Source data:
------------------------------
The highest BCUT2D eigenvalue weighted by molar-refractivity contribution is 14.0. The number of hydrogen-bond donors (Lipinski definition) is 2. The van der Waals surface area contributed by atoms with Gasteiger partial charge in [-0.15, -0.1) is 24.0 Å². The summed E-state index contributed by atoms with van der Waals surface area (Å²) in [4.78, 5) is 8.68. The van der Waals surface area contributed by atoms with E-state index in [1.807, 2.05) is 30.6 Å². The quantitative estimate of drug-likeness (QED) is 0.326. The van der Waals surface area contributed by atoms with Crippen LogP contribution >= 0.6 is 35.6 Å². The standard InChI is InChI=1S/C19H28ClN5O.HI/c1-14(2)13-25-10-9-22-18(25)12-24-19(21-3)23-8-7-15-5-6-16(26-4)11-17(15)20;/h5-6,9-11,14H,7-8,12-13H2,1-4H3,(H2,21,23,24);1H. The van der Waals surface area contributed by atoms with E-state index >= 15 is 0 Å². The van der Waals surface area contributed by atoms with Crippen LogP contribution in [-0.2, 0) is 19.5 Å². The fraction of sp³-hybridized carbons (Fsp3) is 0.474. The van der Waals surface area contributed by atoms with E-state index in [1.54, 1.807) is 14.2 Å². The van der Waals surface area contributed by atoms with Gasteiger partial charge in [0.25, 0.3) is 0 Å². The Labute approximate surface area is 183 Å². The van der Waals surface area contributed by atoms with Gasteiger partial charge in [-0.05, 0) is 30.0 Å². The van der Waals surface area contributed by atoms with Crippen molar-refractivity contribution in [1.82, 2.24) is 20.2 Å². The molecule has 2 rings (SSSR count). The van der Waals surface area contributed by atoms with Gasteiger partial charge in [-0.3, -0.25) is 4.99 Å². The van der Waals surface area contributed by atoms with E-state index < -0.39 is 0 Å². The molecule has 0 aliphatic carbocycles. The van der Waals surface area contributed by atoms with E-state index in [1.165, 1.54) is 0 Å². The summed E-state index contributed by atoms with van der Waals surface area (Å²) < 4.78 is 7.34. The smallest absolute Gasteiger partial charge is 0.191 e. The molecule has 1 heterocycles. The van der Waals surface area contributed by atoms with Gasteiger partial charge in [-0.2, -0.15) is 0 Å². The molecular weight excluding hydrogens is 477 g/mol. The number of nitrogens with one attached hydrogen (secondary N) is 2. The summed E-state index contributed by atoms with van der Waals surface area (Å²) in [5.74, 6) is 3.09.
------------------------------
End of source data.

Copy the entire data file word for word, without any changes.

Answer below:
The highest BCUT2D eigenvalue weighted by molar-refractivity contribution is 14.0. The number of hydrogen-bond donors (Lipinski definition) is 2. The van der Waals surface area contributed by atoms with Gasteiger partial charge in [-0.15, -0.1) is 24.0 Å². The summed E-state index contributed by atoms with van der Waals surface area (Å²) in [4.78, 5) is 8.68. The van der Waals surface area contributed by atoms with E-state index in [1.807, 2.05) is 30.6 Å². The quantitative estimate of drug-likeness (QED) is 0.326. The van der Waals surface area contributed by atoms with Crippen LogP contribution >= 0.6 is 35.6 Å². The standard InChI is InChI=1S/C19H28ClN5O.HI/c1-14(2)13-25-10-9-22-18(25)12-24-19(21-3)23-8-7-15-5-6-16(26-4)11-17(15)20;/h5-6,9-11,14H,7-8,12-13H2,1-4H3,(H2,21,23,24);1H. The van der Waals surface area contributed by atoms with E-state index >= 15 is 0 Å². The van der Waals surface area contributed by atoms with Crippen LogP contribution in [-0.2, 0) is 19.5 Å². The fraction of sp³-hybridized carbons (Fsp3) is 0.474. The van der Waals surface area contributed by atoms with E-state index in [1.54, 1.807) is 14.2 Å². The van der Waals surface area contributed by atoms with Gasteiger partial charge in [0.25, 0.3) is 0 Å². The Labute approximate surface area is 183 Å². The van der Waals surface area contributed by atoms with Gasteiger partial charge in [-0.05, 0) is 30.0 Å². The van der Waals surface area contributed by atoms with Crippen molar-refractivity contribution in [1.82, 2.24) is 20.2 Å². The molecule has 2 rings (SSSR count). The van der Waals surface area contributed by atoms with Gasteiger partial charge in [-0.3, -0.25) is 4.99 Å². The van der Waals surface area contributed by atoms with E-state index < -0.39 is 0 Å². The molecule has 0 aliphatic carbocycles. The van der Waals surface area contributed by atoms with E-state index in [1.165, 1.54) is 0 Å². The summed E-state index contributed by atoms with van der Waals surface area (Å²) < 4.78 is 7.34. The smallest absolute Gasteiger partial charge is 0.191 e. The molecule has 1 heterocycles. The van der Waals surface area contributed by atoms with Gasteiger partial charge in [-0.2, -0.15) is 0 Å². The molecular weight excluding hydrogens is 477 g/mol. The number of nitrogens with one attached hydrogen (secondary N) is 2. The summed E-state index contributed by atoms with van der Waals surface area (Å²) in [5.74, 6) is 3.09.